Angst and Madness at the End of Empire

Goya’s Madhouse, 1812-1819

“Recent research suggests that human societies will experience disruptions to their basic functioning within less than ten years due to climate stress. Such disruptions include increased levels of malnutrition, starvation, disease, civil conflict and war – and will not avoid affluent nations.”

– Jem Bendell, professor of sustainability leadership, University of Cumbria, UK

“Perseverance porn goes hand in hand with the rise of a GoFundMe economy that relies on personal narrative over collective policy, emotional appeals over baseline human rights. $930 million out of the $2 billion raised on GoFundMe since its inception in 2010 was for healthcare expenses, while an estimated 45,000 people a year die a year due to a lack of medical treatment. Meanwhile, anchors across cable news insist that single-payer healthcare is “unaffordable,” browbeating guests who support it, while populating their broadcasts with these one-off tales of people heroically scraping by.”

– Adam Johnson, Media’s Grim Addiction to Perseverance Porn, (FAIR)

“The liberal class thus divides into two breakaway clans, those who limit themselves to lip-service monologues with which they publicize their sense of injustice over comfortable meals, wine glasses brandished as weapons to punctuate their outrage. Then there are the true thespians, who take to the streets, wielding placards filled with exclamations and chanting songs of resistance as their throngs progress clumsily down the avenue, thoughtfully cleared of traffic in advance by local authorities. On the one hand, gestural politics; on the other, theater.”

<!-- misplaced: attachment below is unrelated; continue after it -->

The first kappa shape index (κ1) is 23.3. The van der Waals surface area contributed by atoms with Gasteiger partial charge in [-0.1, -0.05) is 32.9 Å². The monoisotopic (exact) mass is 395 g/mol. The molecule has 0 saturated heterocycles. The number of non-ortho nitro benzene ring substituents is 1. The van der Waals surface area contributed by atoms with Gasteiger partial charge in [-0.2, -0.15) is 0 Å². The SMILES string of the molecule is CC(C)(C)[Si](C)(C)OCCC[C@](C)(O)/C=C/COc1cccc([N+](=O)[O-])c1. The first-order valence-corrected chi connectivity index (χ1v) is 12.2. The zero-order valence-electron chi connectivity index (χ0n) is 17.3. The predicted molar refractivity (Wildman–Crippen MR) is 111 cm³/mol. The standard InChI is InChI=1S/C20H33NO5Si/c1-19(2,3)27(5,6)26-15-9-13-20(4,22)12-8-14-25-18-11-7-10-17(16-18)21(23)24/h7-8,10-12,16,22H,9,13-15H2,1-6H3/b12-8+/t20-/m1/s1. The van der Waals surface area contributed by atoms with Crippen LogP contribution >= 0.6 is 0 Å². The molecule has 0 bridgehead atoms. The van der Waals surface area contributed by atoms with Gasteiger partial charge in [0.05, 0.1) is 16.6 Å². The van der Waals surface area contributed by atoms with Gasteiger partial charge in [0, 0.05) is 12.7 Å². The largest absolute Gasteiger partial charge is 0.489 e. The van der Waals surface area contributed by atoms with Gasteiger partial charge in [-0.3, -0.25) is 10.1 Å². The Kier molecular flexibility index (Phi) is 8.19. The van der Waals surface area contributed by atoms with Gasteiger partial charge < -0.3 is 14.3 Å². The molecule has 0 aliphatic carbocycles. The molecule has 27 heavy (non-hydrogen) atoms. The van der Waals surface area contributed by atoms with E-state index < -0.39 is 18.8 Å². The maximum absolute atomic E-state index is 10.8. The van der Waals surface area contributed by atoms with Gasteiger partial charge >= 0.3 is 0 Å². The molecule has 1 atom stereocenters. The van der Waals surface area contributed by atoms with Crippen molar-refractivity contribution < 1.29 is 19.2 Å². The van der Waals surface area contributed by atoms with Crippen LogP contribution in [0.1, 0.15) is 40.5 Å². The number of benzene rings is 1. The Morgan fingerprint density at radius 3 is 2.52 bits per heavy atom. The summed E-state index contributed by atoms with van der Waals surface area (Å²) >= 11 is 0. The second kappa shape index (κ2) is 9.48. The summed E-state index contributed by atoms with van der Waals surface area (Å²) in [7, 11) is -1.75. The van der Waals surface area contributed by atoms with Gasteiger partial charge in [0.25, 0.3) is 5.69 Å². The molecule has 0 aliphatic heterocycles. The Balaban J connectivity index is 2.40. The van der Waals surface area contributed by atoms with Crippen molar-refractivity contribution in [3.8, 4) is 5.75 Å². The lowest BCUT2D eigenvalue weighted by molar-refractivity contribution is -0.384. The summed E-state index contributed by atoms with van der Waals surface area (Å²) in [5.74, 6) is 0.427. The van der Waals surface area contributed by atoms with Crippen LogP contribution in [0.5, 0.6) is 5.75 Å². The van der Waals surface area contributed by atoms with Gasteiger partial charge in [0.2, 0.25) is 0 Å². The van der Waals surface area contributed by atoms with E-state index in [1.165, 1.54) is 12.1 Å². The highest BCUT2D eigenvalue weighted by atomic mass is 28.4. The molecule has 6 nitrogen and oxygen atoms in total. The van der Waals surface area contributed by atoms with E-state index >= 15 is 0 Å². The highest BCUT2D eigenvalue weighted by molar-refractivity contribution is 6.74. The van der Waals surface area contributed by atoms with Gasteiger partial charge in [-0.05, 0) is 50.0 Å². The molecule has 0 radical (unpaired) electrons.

– Jason Hirthler, The Curious Malaise of the Middle Class, (Dissident Voice)

“This present momentism appears, at least on the surface, as a therapeutic solvent for all our problems, making our present situation more bearable. But this bearability of the status quo amounts to a permanent retreat to the psychic bomb shelter of now, a kind of bury-your-head in the sand mindfulness which acts as a sanitized palliative for neoliberal subjects who have lost hope for alternatives to capitalism.”

– Ronald Purser, The Faux Revolution of Mindfulness, Open Democracy, author of McMindfulness: How Mindfulness Became the New Capitalist Spirituality